The bloc stressed that previous difficult experiences concerning naturalization “require working on the preparation of a special law that does not violate the constitutional right of the president to grant citizenship to those he deems fit, and regulates the process in the context of the national interest and the legal and human rights of those entitled.”

“In this regard, the bloc emphasizes the priority of working to include in the draft law articles related to the right of Lebanese women married to Arabs or foreigners to grant citizenship to their children. This will put an end to the injustice suffered by thousands of Lebanese mothers who are denied the right to pass on their nationality to their sons and daughters,” the statement added.

Also Tuesday, lawyers from the Kataeb Party, the Lebanese Forces and the PSP met to coordinate legal steps toward the naturalization decree, a day after the three parties lodged a request at the Interior Ministry for a copy of the decree. “We hope that we can get the decree so that we can give our opinion on it,” Kataeb Party chief MP Sami Gemayel said, speaking after the meeting held at the Kataeb headquarters in Saifi.

In discussing the Cabinet formation efforts, the Future bloc praised Hariri’s “sound orientations to overcome any possible obstacles hindering the [Cabinet] formation.”

“The bloc emphasized that the consensus of various parties on the importance of reaching an all-embracing government formula that addresses these challenges responsibly, must encourage them to facilitate the task of the prime minister-designate, to reduce the conditions [on government formation], and to launch a serious ministerial workshop that would be up to the Lebanese people’s aspirations and the international community’s expectations from Lebanon and its constitutional institutions, to implement the results of the support conferences,” the statement said.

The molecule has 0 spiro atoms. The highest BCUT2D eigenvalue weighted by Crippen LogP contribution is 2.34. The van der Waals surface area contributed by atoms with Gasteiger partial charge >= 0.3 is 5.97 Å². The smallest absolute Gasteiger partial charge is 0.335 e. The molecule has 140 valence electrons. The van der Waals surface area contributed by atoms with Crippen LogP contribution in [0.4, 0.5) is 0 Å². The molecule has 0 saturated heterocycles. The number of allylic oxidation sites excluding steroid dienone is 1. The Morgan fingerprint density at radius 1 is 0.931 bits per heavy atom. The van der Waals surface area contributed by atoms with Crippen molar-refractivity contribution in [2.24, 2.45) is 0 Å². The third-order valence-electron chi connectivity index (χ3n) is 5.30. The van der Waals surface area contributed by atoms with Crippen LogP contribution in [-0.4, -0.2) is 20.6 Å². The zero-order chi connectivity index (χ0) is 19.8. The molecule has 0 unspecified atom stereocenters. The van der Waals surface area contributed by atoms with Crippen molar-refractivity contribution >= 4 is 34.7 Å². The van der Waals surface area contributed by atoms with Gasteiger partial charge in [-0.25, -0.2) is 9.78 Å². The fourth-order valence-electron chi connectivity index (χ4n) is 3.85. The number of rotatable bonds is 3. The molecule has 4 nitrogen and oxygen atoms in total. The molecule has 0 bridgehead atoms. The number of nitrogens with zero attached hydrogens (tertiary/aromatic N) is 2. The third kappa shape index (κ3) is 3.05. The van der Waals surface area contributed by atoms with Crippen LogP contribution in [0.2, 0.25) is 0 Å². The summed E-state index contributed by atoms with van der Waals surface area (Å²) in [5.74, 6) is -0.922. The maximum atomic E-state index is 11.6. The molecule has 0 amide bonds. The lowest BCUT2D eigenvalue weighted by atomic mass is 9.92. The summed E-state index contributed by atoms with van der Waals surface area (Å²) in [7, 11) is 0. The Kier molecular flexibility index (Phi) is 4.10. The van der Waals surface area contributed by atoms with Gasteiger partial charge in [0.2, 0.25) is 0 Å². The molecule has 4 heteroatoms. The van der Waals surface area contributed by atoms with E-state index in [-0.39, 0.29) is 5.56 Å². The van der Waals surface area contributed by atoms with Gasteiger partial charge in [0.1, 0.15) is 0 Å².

Speaker Nabih Berri renewed his call for the swift formation of a new government to meet economic challenges facing the country.

“The government should be formed quickly,” visitors to the speaker’s Ain al-Tineh residence quoted him as saying. Berri said he and Hezbollah leader Sayyed Hasan Nasrallah with whom he met last week want the government to be formed as soon as possible. “The economic situation cannot endure dilly-dallying and procrastination,” he said.

Berri added his meeting Monday with Aoun and Hariri at Baabda Palace did not touch on the Cabinet formation efforts, but focused on the demarcation of the maritime and land borders between Lebanon and Israel “in light of an Israeli proposal for a comprehensive and simultaneous demarcation of the maritime and land borders and Chebaa Farms.” He said the Israeli proposal was relayed to Lebanese officials by U.S. Congressman Derail Issa during his visit to Lebanon last week.

“It is in Lebanon’s interest to conduct a comprehensive demarcation that protects its rights to its waters and territories, including the [Israeli] occupied Shebaa Farms,” Berri said. He added Lebanon was waiting for the U.S. administration’s official stance on the Israeli proposal “in order to act accordingly.”